|dc.description.abstract||In this era of accountability created by federally mandated initiatives, school leaders are still searching for ways to improve schools. Principals must learn to manage schools efficiently while moving classrooms out of the industrial age school model and into a 21st century, technology rich learning environment that enhances student achievement. The purpose of this study was to understand the importance of technology in today’s schools and its impact on principals, counselors, teachers, and students.
The study used archival data from a larger survey and focused on understanding principal perceptions of how technology influences their daily roles as school leaders. The 310 principals originally interviewed were from the larger Gulf Coast metropolitan area and were actively serving as the principal of a school at the time they were surveyed. A combination of traditional survey and cognitive interviewing techniques were used to address the questions related to principals’ perceptions regarding the influence of technology on their campuses. Principals were asked to describe the extent technology had made a difference at their school; how it had influenced teachers, counselors, and students; as well as how it had influenced their role as a principal?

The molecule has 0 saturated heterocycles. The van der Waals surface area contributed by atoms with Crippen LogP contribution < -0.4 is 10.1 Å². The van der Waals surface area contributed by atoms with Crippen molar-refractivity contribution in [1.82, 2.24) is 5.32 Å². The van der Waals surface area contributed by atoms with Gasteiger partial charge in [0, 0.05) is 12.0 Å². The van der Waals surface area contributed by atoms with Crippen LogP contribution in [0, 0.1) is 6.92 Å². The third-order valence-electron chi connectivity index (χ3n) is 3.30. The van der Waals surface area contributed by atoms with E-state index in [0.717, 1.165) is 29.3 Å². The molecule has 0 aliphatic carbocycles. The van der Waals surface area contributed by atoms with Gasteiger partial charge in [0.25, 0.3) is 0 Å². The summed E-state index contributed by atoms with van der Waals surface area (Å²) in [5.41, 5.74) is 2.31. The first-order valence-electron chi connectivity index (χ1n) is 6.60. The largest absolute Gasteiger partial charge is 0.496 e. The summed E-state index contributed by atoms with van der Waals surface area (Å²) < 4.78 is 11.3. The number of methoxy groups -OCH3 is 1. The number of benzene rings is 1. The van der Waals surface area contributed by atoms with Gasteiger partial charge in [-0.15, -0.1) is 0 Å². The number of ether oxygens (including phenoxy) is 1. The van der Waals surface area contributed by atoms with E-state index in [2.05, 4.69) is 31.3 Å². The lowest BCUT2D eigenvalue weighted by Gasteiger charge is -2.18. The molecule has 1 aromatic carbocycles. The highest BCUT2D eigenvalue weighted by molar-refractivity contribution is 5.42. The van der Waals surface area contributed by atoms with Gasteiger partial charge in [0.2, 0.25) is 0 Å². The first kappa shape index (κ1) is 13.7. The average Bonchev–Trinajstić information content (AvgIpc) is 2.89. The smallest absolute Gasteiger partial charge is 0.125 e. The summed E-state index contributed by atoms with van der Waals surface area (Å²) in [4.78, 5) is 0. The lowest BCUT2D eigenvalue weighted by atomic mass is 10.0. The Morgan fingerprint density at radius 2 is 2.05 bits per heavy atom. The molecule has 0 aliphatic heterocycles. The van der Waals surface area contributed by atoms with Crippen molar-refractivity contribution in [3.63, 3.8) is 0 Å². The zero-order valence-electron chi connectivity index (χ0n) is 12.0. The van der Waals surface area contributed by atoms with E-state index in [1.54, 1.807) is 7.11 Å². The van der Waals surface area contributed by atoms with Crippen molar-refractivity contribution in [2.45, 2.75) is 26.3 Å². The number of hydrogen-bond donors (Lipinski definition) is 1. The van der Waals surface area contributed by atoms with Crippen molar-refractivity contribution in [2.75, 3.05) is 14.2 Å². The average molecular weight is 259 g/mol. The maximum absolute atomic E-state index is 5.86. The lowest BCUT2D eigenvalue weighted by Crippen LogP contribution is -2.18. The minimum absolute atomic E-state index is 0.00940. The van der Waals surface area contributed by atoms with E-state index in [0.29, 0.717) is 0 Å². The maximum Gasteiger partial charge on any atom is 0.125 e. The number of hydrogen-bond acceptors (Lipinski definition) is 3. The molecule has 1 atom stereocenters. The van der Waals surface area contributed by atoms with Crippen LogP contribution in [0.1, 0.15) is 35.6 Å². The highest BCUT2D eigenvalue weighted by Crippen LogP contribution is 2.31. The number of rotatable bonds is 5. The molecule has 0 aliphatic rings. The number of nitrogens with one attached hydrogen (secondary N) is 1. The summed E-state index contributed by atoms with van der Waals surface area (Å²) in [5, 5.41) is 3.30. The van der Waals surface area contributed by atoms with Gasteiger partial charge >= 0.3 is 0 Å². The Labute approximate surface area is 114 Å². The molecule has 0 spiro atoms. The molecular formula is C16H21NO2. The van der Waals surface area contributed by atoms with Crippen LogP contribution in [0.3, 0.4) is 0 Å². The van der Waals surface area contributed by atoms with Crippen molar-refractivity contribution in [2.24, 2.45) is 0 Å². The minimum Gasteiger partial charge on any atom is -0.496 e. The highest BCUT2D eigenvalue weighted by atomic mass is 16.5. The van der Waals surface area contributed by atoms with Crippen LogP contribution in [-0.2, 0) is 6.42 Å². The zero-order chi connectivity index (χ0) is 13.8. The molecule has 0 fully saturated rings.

Four major themes emerged and were identified and given an operational definition of Positive Influence, Moderate Influence, No Influence, and Negative Influence to describe the impact technology had on the different principal’s campuses. The results of the analysis indicated that 62.3% of the principals self-reported that technology had made a positive impact on their roles as principals; in their schools; as well as making a positive impact on teachers, counselors, and students. Of the 35.7% of principals who believed technology had been a negative impact on their campuses, over half of them reported that technology had a negative influence on their role as a principal. If technology is to play a role in developing a project-based, real-world, problem-solving curriculum that equates to student engagement and student achievement in the classroom; these findings indicate that the principal’s perception of technology’s influence plays a key role in that integration occurring at the campus level.||